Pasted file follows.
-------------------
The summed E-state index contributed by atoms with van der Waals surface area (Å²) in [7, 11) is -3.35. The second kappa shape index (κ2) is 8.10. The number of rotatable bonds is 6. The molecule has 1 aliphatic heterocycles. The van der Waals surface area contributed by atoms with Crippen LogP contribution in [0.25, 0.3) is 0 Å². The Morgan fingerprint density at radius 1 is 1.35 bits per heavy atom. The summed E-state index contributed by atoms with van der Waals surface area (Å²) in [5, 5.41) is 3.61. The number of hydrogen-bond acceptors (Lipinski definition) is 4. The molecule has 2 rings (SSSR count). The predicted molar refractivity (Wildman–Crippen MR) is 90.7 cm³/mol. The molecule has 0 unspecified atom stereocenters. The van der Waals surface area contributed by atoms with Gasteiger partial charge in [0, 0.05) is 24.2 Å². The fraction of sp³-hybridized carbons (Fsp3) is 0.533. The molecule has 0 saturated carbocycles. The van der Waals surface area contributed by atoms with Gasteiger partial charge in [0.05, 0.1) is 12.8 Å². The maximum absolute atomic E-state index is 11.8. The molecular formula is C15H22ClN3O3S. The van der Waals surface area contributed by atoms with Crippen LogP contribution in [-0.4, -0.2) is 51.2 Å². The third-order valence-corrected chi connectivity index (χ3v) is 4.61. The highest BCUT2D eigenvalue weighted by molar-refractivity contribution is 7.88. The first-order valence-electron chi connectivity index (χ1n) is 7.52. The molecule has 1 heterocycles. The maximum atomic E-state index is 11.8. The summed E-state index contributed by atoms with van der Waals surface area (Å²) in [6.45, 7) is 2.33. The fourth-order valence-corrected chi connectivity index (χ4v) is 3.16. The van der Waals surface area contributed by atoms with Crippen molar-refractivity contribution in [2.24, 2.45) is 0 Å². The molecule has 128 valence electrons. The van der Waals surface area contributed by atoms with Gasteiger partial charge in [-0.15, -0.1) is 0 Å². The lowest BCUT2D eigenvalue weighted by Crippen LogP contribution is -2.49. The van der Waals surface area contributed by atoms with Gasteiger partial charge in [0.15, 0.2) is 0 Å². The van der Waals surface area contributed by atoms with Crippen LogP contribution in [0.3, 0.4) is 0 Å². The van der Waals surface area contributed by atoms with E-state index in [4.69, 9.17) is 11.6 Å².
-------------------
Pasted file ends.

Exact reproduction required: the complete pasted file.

The summed E-state index contributed by atoms with van der Waals surface area (Å²) in [7, 11) is -3.35. The second kappa shape index (κ2) is 8.10. The number of rotatable bonds is 6. The molecule has 1 aliphatic heterocycles. The van der Waals surface area contributed by atoms with Crippen LogP contribution in [0.25, 0.3) is 0 Å². The Morgan fingerprint density at radius 1 is 1.35 bits per heavy atom. The summed E-state index contributed by atoms with van der Waals surface area (Å²) in [5, 5.41) is 3.61. The number of hydrogen-bond acceptors (Lipinski definition) is 4. The molecule has 2 rings (SSSR count). The predicted molar refractivity (Wildman–Crippen MR) is 90.7 cm³/mol. The molecule has 0 unspecified atom stereocenters. The van der Waals surface area contributed by atoms with Gasteiger partial charge in [0, 0.05) is 24.2 Å². The fraction of sp³-hybridized carbons (Fsp3) is 0.533. The molecule has 0 saturated carbocycles. The van der Waals surface area contributed by atoms with Gasteiger partial charge in [0.05, 0.1) is 12.8 Å². The maximum absolute atomic E-state index is 11.8. The molecular formula is C15H22ClN3O3S. The van der Waals surface area contributed by atoms with Crippen LogP contribution in [-0.4, -0.2) is 51.2 Å². The third-order valence-corrected chi connectivity index (χ3v) is 4.61. The highest BCUT2D eigenvalue weighted by molar-refractivity contribution is 7.88. The first-order valence-electron chi connectivity index (χ1n) is 7.52. The molecule has 1 heterocycles. The maximum atomic E-state index is 11.8. The summed E-state index contributed by atoms with van der Waals surface area (Å²) in [6.45, 7) is 2.33. The fourth-order valence-corrected chi connectivity index (χ4v) is 3.16. The van der Waals surface area contributed by atoms with Crippen molar-refractivity contribution in [2.24, 2.45) is 0 Å². The molecule has 128 valence electrons. The van der Waals surface area contributed by atoms with Gasteiger partial charge in [-0.15, -0.1) is 0 Å². The lowest BCUT2D eigenvalue weighted by Crippen LogP contribution is -2.49. The van der Waals surface area contributed by atoms with Gasteiger partial charge in [0.15, 0.2) is 0 Å². The van der Waals surface area contributed by atoms with Crippen LogP contribution in [0.3, 0.4) is 0 Å². The van der Waals surface area contributed by atoms with E-state index in [4.69, 9.17) is 11.6 Å².